Question of Fact Whether Firefighter’s Injury Was Proximately Caused by Driver’s Negligent Operation of His Car Under the “Danger Invites Injury” Doctrine—Firefighter Was Injured Removing Injured Driver from His Car After an Accident
The Second Department determined a firefighter may be entitled to coverage under his own insurance policy’s supplementary uninsured/underinsured motorists (SUM) coverage. Plaintiff-firefighter responded to a car accident and injured his shoulder removing the injured driver, Goodman, from his car. Plaintiff recovered the limit ($25,000) of Goodman’s policy and sought to recover under his own SUM endorsement. Reversing Supreme Court, the Second Department held it could not be determined as a matter of law that plaintiff’s injury was not proximately caused by Goodman’s negligent use of his car. Plaintiff had invoked the “danger invites rescue” doctrine in support of his argument that his shoulder injury was proximately caused by Goodman’s negligence:
SUM endorsements provide coverage only when the injuries are “caused by an accident arising out of such underinsured motor vehicle’s ownership, maintenance or use” … . Factors to be considered in determining whether an accident arose out of the use of a motor vehicle include whether the accident arose out of the inherent nature of the vehicle and whether the vehicle itself produces the injury rather than merely contributes to cause the condition which produces the injury … . ” [T]he [vehicle] itself need not be the proximate cause of the injury,’ but negligence in the use of the vehicle must be shown, and that negligence must be a cause of the injury'” … . ” To be a cause of the injury, the use of the motor vehicle must be closely related to the injury'” … . “[T]he use of the underinsured vehicle must be a proximate cause of the injuries for which coverage is sought” … .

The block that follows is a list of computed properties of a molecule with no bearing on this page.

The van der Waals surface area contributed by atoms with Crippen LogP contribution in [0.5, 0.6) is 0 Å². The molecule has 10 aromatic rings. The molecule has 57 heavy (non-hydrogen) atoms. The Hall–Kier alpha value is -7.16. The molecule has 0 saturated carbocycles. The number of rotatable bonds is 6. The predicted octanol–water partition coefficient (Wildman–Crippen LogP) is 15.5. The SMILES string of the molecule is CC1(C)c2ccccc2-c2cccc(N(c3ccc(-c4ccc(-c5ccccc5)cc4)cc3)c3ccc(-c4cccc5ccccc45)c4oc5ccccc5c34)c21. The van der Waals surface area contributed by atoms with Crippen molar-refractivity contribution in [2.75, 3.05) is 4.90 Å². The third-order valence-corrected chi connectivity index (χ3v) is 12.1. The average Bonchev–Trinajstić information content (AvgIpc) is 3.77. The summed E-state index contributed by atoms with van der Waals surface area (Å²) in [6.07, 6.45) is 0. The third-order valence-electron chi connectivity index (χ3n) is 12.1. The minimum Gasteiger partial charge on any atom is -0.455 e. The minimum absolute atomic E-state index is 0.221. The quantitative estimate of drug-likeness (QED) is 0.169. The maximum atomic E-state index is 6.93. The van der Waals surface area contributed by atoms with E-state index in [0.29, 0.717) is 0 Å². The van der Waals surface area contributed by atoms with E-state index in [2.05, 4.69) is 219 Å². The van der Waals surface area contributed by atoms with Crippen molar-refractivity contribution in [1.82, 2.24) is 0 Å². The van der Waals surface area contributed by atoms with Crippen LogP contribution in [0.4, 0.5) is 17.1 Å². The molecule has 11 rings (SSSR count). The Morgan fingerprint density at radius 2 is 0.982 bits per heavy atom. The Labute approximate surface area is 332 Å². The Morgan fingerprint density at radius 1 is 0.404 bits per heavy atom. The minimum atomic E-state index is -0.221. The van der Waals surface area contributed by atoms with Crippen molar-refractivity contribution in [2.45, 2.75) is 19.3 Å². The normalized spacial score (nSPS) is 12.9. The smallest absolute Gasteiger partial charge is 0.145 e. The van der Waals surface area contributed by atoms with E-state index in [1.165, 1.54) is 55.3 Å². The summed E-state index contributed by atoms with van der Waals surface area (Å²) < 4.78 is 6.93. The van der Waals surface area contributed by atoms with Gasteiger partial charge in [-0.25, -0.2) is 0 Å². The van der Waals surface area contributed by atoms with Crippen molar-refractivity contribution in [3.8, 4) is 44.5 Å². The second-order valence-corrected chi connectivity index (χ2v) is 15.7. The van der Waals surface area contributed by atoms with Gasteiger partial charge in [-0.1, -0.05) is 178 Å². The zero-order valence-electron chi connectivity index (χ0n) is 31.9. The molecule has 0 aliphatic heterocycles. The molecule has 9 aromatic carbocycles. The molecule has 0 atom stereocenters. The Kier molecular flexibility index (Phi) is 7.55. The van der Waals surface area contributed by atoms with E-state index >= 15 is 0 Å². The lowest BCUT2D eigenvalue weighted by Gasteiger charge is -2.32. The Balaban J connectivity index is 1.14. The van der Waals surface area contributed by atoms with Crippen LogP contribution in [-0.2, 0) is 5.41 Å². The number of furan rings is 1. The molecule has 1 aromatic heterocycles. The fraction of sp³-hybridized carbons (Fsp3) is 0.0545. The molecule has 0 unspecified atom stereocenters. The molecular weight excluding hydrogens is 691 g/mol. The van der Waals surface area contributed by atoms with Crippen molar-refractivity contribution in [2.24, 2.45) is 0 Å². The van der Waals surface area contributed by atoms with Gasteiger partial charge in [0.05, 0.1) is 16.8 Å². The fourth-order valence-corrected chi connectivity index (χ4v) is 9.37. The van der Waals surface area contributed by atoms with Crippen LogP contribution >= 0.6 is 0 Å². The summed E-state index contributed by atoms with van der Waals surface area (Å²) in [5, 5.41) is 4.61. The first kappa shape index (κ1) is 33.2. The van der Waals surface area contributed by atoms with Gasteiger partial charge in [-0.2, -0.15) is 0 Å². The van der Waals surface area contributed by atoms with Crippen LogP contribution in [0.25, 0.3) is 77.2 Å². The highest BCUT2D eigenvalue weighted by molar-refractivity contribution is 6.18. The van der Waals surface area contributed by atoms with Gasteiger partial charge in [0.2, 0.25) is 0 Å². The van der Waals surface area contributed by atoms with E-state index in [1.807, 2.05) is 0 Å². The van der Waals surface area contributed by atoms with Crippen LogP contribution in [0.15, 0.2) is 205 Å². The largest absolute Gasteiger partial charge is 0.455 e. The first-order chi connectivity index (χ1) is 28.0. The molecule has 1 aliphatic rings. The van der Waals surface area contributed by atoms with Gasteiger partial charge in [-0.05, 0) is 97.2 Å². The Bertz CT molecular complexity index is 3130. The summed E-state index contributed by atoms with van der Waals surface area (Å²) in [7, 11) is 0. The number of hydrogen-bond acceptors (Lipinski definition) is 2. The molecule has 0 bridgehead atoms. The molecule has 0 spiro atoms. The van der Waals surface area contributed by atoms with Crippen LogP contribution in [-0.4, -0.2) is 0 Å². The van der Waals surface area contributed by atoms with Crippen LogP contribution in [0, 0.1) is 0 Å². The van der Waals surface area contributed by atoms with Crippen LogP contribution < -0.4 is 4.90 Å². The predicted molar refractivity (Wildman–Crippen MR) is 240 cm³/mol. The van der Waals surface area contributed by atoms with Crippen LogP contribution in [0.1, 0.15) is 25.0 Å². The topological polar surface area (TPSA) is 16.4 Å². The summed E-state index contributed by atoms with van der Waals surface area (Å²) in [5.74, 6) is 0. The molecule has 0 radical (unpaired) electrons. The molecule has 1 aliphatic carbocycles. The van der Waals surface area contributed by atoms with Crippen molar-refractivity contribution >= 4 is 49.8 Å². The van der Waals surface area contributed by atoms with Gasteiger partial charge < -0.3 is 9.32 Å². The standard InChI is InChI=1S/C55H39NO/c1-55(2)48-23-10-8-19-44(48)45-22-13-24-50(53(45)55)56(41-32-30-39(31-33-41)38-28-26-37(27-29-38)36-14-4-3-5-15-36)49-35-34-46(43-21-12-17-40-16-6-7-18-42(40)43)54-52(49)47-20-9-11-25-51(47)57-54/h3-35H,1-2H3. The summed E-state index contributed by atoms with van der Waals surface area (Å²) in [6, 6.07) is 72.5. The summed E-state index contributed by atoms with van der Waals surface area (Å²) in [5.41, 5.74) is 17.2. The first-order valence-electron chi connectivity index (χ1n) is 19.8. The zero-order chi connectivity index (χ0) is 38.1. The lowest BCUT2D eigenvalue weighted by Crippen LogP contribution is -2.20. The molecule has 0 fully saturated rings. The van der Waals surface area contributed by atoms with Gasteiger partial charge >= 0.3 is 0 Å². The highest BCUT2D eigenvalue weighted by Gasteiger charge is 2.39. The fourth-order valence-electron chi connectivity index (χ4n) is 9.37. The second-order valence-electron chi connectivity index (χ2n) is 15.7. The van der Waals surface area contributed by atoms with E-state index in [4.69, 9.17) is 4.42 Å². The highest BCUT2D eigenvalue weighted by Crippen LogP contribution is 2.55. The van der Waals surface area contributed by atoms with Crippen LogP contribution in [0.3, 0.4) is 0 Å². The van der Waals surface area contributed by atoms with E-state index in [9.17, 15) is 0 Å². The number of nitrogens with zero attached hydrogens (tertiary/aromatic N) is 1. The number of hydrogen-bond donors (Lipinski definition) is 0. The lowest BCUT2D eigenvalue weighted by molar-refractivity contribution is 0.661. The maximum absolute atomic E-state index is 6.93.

[Plaintiff] invoked the doctrine of “danger invites rescue” to establish that Goodman’s negligent use of the underinsured vehicle proximately caused his injuries. That doctrine imposes liability upon a party who, “by his [or her] culpable act has placed another person in a position of imminent peril which invites a third person, the rescuing plaintiff, to come to his [or her] aid” … . The doctrine also applies “where the culpable party has placed himself [or herself] in a perilous position which invites rescue” … . “In order for the doctrine to apply, the rescuer must have had a reasonable belief that the person being rescued was in peril” … .
Here, [the insurer] failed to establish that [plaintiff] was not entitled to coverage under the SUM endorsement. The evidence in the record establishes that Goodman’s negligent use of his vehicle directly caused the accident that led to him being trapped and in obvious need of medical attention, which, in turn, led to Rich’s intervention and resulting injuries … . It cannot be said, as a matter of law, that Goodman’s negligent use of his vehicle was not a proximate cause of [plaintiff’s] injuries under the doctrine of danger invites rescue. Accordingly, the Supreme Court should have denied that branch of the petition which was to permanently stay arbitration. Matter of Encompass Indem. Co. v Rich, 2015 NY Slip Op 06432, 2nd Dept 8-5-15